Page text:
According to a recent Yale study, a biomolecule found in blood has the potential to improve the efficiency of lithium-oxygen batteries.
Yale School of Engineering & Applied Science professor André Taylor employed heme, a constituent of hemoglobin, as a catalyst to reduce the buildup of lithium peroxide, an oxide that covers the battery electrode and decreases efficiency of energy output. The finding aims to improve lithium-oxygen batteries, which are among the most efficient batteries ever created but lack functionality and widespread use due to oxide buildup and efficiency issues.
Furthermore, the use of heme from animal blood repurposes a common waste product in the meat industry, according to the researchers. The study was published in the journal Nature Communications on Oct. 19.
“In this work, we first report the usefulness of heme [molecules] as the catalyst part for future lithium-oxygen batteries,” lead author Won-Hee Ryu said. “We first show the possibility of heme molecules to use in future ‘green energy’ applications.”
For the study, researchers constructed a typical lithium-oxygen cell and compared the battery’s performance with and without the introduction of heme. The findings indicate that the overall charge capacity of the cell was improved with heme, and that the coulombic efficiency, a common indicator of battery effectiveness, rose from 84 to 93 percent.
While other studies have shown similar progress with the use of catalysts, Ryu said that his study is the first to demonstrate the eco-friendly potential in using heme.
“This work is very promising because using heme catalyst [molecules] extracted from blood waste is cost-effective and eco-friendly,” said Ryu. “This part should be paired with the food industry and farming industry.”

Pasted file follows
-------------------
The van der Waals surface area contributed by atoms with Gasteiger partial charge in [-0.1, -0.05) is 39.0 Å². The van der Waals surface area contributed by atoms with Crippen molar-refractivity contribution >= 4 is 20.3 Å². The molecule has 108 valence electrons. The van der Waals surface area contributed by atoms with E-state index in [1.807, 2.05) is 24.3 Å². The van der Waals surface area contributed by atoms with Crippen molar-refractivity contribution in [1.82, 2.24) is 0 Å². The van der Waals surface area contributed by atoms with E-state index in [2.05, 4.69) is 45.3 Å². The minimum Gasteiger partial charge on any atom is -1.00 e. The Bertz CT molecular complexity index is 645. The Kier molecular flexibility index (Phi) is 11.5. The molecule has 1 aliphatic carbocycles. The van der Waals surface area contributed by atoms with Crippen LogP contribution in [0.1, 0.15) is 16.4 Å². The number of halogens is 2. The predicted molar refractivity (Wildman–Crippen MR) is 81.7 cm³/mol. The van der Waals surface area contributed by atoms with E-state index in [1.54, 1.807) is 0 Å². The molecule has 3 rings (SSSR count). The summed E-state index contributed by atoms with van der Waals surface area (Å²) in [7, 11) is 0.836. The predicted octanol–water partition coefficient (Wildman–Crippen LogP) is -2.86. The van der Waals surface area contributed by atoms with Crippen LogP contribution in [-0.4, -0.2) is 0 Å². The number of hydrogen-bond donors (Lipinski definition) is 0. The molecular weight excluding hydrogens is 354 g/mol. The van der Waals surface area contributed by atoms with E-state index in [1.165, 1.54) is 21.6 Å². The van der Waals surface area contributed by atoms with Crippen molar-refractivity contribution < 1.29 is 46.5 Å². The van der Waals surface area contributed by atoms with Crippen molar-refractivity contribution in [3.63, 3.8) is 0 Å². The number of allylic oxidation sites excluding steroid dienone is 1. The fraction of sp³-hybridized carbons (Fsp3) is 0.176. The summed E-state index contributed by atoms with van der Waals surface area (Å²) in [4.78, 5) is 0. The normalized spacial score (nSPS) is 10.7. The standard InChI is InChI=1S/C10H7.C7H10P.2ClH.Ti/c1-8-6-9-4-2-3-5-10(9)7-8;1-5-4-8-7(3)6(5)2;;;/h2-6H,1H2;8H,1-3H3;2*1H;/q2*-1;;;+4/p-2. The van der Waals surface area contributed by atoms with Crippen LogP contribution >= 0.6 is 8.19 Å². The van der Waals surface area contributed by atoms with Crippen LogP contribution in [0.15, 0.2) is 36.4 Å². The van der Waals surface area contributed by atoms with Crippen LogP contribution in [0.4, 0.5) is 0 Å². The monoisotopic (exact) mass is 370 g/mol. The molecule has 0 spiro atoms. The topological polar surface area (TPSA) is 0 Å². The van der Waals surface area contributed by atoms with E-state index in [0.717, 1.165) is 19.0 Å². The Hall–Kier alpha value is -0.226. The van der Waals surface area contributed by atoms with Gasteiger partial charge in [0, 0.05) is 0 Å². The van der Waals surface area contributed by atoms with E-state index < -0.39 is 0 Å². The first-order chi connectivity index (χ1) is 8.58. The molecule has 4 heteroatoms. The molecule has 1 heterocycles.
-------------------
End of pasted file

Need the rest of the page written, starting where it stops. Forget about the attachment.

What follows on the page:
Ryu added that he decided to test the catalyst potential in heme when, after seeing bloody pictures in his wife’s anatomy textbook, he recalled that the main function of blood is to transport oxygen and realized the promising application of this in a lithium-oxygen battery.
Like most batteries, lithium-oxygen or lithium-air cells function through interactions between a negative anode, lithium, and a positive cathode, oxygen. The voltage in the system is produced as oxygen reacts with lithium ions to produce lithium peroxide and electrical energy.
“We looked at different [catalysts] and came upon heme because it helps to absorb oxygen,” Taylor said. “The heme molecules can actually bond with the oxygen to help break the oxide apart, and we saw it as a pretty interesting concept that worked out pretty well.”
According to K.M. Abraham, a professor at the Northeastern University Center for Renewable Energy Technologies and the inventor of the first lithium-air battery, research in lithium-oxygen batteries has progressed as more studies attempt to improve efficiency. Recent studies have found that these cells are among the most dense high energy batteries ever found, more comparable to gasoline in energy density than to the more-widespread lithium-ion battery used in appliances and electric vehicles. Still, despite their promise, lithium-oxygen batteries are restricted by the buildup of oxides and other limiting effects, as addressed in the Yale study.
However, some researchers were less optimistic about the study’s findings. Abraham expressed doubt as to the choice of catalyst in the study.
“One of the problems with using redox mediators [like heme] is that while they improve the performance of your positive oxygen cathode, they can also have some deleterious effects on the negative lithium anode,” Abraham said. “While it is an interesting idea, unless you can somehow prevent [heme] from reaching the negative electrode and deleteriously affecting it, I’m not sure of the practical reliability of the approach.”
Most current research in the field of lithium-oxygen batteries is attempting to expand the efficiencies for both cathodes, working toward the goal of making lithium-oxygen batteries efficient and reliable enough for widespread commercial use.
The lithium-oxygen battery was invented in 1996.